There is also significant uncertainty underlying the risk of global spread and establishment of Zika. A portion of this uncertainty is because of the uncertainty about the phenology and ecology of the vector species that we noted earlier. If the vector competence were better understood, and reliable spatial-temporal case data and travel data were publicly available, a proper risk assessment could have been conducted at the onset of the current outbreak, and appropriate efforts could have been put in place to better contain its spread. Likewise, the 2016 summer Olympics in Rio de Janeiro poses potentially significant harm; however, due to the limitations on available data mentioned previously, this risk cannot be quantified and mapped spatially. Projected travel data, as well as a global database of reported Zika cases is minimally necessary to properly assess global risk of spread of the disease.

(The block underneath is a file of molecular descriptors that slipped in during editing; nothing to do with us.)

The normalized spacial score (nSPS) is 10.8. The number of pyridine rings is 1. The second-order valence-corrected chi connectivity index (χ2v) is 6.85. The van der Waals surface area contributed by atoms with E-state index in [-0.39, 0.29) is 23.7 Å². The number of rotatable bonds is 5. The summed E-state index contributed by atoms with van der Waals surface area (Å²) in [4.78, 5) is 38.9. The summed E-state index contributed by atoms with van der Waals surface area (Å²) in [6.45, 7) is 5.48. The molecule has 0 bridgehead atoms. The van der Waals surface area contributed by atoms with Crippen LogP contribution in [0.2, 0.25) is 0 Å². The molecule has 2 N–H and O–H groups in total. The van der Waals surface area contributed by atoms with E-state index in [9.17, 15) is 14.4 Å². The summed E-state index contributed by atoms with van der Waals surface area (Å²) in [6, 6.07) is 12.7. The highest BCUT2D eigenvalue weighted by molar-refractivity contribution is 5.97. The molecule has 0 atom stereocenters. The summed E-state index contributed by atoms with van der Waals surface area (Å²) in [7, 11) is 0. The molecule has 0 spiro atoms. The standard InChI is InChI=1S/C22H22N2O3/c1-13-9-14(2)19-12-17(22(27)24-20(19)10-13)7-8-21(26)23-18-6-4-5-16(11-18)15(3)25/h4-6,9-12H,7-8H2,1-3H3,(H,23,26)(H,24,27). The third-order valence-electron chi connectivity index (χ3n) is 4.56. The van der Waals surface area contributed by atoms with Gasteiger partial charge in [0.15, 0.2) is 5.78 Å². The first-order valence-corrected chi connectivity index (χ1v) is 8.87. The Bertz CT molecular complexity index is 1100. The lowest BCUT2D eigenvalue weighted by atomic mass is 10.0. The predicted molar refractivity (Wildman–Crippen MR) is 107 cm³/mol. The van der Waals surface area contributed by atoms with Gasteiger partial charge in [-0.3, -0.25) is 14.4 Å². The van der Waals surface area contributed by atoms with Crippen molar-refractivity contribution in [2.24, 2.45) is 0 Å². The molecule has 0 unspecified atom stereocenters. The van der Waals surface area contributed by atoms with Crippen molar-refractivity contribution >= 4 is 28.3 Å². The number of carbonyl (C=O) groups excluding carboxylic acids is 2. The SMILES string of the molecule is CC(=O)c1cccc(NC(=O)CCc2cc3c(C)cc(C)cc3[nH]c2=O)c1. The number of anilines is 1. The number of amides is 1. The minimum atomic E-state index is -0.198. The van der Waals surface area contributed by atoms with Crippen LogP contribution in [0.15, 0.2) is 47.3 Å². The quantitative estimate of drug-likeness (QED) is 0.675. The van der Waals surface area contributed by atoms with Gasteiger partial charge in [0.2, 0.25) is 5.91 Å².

Additional ongoing research efforts must seek to answer the following questions about Zika: Why is the latest outbreak so much larger than past outbreaks in Africa and the Asia-Pacific region? Has the virus mutated to become more contagious? Or is it only that the quality of reporting is better? And given the varying levels of reporting and high rate of asymptomatic cases, how big is the actual outbreak in Latin America? Can asymptomatic individuals efficiently spread the virus? This is particularly relevant for the risk of spread to new regions. Lastly, how does previous exposure and possible immunity to related viruses like Dengue and Chikungunya impact the risk associated with Zika infection? These questions highlight just some of the uncertainties surrounding Zika that should already have at least had tentative answers. If Zika does indeed become anything close to the global crisis that WHO, PAHO and CDC now fear, it will only be our fault.
How to cite this article: Sarkar S and Gardner L (2016) Zika: the cost of neglect. Palgrave Communications. 2:16060 doi: 10.1057/palcomms.2016.60.